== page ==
Climate policy is also about behavior
The terms read: Design a CO2 tax that optimises cost-effectiveness in the climate policy - and at the same time takes into account employment, the social balance and the prevention of CO2 leakage. Claus Kreiner and Peter Birch Sørensen are part of the Danish expert commission advising politicians on how to achieve the Danish ambitious goal of a 70% reduction in greenhouse gasses by 2030.
The expert commission has released their first report advising politicians on how to achieve the Danish ambitious goal of a 70% reduction in greenhouse gasses by 2030. The 122 pages document has been underway for a year.
“Designing optimal climate policy requires more than calculations on societal tax revenues. It requires knowledge about how people and firms react to green taxes”, Claus Kreiner explains.
There is an inevitable dilemma between the desire for cost-effectiveness on the one side and the desire to avoid CO2 leakage on the other, i.e. the risk that Danish production is moved to other countries with smaller or no CO2 taxes.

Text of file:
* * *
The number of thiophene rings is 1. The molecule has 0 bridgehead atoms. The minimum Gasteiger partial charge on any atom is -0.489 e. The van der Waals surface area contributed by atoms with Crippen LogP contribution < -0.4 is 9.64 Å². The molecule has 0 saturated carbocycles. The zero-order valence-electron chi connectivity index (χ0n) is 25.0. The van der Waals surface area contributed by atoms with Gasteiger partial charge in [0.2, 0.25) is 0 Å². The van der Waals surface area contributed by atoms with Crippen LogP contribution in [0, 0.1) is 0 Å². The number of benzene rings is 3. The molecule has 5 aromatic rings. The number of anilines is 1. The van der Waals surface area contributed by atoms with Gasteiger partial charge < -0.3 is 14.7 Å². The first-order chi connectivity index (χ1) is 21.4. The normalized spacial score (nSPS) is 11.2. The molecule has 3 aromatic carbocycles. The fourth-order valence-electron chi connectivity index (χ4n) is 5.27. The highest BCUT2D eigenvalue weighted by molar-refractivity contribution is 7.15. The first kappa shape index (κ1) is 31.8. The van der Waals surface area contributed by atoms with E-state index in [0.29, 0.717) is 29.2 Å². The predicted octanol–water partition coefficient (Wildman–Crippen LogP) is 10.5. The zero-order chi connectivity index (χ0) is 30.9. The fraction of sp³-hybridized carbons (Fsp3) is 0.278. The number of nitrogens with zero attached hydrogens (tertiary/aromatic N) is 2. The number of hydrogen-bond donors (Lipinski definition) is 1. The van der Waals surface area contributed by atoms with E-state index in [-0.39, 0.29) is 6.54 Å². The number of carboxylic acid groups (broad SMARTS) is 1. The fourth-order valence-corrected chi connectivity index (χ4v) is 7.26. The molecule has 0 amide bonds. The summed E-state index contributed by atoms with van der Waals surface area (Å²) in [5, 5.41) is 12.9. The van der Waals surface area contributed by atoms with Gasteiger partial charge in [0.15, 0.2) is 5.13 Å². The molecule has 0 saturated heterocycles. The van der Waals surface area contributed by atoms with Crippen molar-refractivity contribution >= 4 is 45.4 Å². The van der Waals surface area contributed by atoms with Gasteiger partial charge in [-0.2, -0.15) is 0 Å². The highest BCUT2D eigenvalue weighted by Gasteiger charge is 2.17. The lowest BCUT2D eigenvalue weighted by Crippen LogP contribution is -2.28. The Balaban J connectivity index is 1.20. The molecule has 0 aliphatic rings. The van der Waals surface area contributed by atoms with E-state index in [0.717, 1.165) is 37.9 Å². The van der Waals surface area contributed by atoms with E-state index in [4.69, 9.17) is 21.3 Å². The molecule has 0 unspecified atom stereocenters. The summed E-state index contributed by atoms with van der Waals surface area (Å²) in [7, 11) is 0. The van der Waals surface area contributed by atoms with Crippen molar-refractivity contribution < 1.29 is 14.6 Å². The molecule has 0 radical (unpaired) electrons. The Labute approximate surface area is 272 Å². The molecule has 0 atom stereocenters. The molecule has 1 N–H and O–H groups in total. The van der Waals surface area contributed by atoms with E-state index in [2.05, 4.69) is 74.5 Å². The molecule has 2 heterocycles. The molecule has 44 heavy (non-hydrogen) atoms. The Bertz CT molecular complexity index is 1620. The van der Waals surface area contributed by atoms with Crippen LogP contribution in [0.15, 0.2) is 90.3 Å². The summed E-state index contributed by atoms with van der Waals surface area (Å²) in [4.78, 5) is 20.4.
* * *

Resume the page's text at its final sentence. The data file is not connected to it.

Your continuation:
The expert committee proposes 3 models. All 3 models involve a CO2 reduction of 3.5 million tonnes by 2030, a shift from energy taxes to CO2 tax, an extension of the CO2 tax base and a harmonization of tax rates.
In all models, companies covered by the EU's CO2 quota system receive a reduction in the CO2 tax of half the quota price in that they are particularly exposed to leakage risk.
Which of the three models that will form the Danish Green Co2 tax reform is now a political question to be answered.